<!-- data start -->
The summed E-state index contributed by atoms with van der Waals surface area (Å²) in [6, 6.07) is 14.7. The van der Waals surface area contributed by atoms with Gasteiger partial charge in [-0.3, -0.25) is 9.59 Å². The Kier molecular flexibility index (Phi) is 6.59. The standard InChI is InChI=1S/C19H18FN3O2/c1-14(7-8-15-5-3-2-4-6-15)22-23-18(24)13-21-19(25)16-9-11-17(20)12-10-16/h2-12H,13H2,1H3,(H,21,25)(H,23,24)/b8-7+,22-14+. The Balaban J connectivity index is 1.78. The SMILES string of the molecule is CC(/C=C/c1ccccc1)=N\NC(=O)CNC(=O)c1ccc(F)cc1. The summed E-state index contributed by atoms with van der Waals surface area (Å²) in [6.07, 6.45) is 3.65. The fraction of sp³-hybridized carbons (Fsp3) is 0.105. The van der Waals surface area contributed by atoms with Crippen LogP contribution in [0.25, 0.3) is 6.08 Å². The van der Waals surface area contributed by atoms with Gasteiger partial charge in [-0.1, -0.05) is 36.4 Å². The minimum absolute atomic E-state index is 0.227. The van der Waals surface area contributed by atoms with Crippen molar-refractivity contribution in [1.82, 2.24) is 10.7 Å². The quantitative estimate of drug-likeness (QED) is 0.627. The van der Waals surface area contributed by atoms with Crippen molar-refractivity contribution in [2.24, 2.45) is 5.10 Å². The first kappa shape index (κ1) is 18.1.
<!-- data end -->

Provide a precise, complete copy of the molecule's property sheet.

The summed E-state index contributed by atoms with van der Waals surface area (Å²) in [6, 6.07) is 14.7. The van der Waals surface area contributed by atoms with Gasteiger partial charge in [-0.3, -0.25) is 9.59 Å². The Kier molecular flexibility index (Phi) is 6.59. The standard InChI is InChI=1S/C19H18FN3O2/c1-14(7-8-15-5-3-2-4-6-15)22-23-18(24)13-21-19(25)16-9-11-17(20)12-10-16/h2-12H,13H2,1H3,(H,21,25)(H,23,24)/b8-7+,22-14+. The Balaban J connectivity index is 1.78. The SMILES string of the molecule is CC(/C=C/c1ccccc1)=N\NC(=O)CNC(=O)c1ccc(F)cc1. The summed E-state index contributed by atoms with van der Waals surface area (Å²) in [6.07, 6.45) is 3.65. The fraction of sp³-hybridized carbons (Fsp3) is 0.105. The van der Waals surface area contributed by atoms with Crippen LogP contribution in [0.25, 0.3) is 6.08 Å². The van der Waals surface area contributed by atoms with Gasteiger partial charge in [-0.1, -0.05) is 36.4 Å². The minimum absolute atomic E-state index is 0.227. The van der Waals surface area contributed by atoms with Crippen molar-refractivity contribution in [1.82, 2.24) is 10.7 Å². The quantitative estimate of drug-likeness (QED) is 0.627. The van der Waals surface area contributed by atoms with Crippen molar-refractivity contribution in [2.24, 2.45) is 5.10 Å². The first kappa shape index (κ1) is 18.1.